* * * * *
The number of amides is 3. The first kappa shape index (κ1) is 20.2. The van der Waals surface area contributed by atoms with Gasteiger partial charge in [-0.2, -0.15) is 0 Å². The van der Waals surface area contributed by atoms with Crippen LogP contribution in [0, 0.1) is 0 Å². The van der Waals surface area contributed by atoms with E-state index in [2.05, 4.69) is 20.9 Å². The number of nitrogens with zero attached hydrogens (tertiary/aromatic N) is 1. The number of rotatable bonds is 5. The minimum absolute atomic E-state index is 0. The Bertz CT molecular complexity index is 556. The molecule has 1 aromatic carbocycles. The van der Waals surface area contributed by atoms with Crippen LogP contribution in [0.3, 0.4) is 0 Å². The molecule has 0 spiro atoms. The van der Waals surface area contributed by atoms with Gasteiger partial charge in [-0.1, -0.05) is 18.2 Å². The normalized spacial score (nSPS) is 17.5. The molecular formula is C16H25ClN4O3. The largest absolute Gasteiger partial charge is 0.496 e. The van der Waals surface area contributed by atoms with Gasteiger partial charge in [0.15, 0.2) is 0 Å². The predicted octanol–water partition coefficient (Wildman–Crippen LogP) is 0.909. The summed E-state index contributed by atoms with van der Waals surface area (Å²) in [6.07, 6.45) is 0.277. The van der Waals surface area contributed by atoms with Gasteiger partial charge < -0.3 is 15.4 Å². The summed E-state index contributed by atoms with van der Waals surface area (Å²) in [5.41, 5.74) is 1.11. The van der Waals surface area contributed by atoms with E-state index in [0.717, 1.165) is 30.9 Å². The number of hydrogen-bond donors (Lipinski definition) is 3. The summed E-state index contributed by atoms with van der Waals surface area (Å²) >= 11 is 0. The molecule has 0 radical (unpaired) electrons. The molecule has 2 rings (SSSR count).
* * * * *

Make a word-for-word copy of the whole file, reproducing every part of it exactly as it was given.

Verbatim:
The number of amides is 3. The first kappa shape index (κ1) is 20.2. The van der Waals surface area contributed by atoms with Gasteiger partial charge in [-0.2, -0.15) is 0 Å². The van der Waals surface area contributed by atoms with Crippen LogP contribution in [0, 0.1) is 0 Å². The van der Waals surface area contributed by atoms with E-state index in [2.05, 4.69) is 20.9 Å². The number of nitrogens with zero attached hydrogens (tertiary/aromatic N) is 1. The number of rotatable bonds is 5. The minimum absolute atomic E-state index is 0. The Bertz CT molecular complexity index is 556. The molecule has 1 aromatic carbocycles. The van der Waals surface area contributed by atoms with Crippen LogP contribution in [0.3, 0.4) is 0 Å². The molecule has 0 spiro atoms. The van der Waals surface area contributed by atoms with Gasteiger partial charge in [-0.1, -0.05) is 18.2 Å². The normalized spacial score (nSPS) is 17.5. The molecular formula is C16H25ClN4O3. The largest absolute Gasteiger partial charge is 0.496 e. The van der Waals surface area contributed by atoms with Gasteiger partial charge in [0.15, 0.2) is 0 Å². The predicted octanol–water partition coefficient (Wildman–Crippen LogP) is 0.909. The summed E-state index contributed by atoms with van der Waals surface area (Å²) in [6.07, 6.45) is 0.277. The van der Waals surface area contributed by atoms with Gasteiger partial charge < -0.3 is 15.4 Å². The summed E-state index contributed by atoms with van der Waals surface area (Å²) in [5.41, 5.74) is 1.11. The van der Waals surface area contributed by atoms with E-state index in [0.717, 1.165) is 30.9 Å². The number of hydrogen-bond donors (Lipinski definition) is 3. The summed E-state index contributed by atoms with van der Waals surface area (Å²) >= 11 is 0. The molecule has 0 radical (unpaired) electrons. The molecule has 2 rings (SSSR count).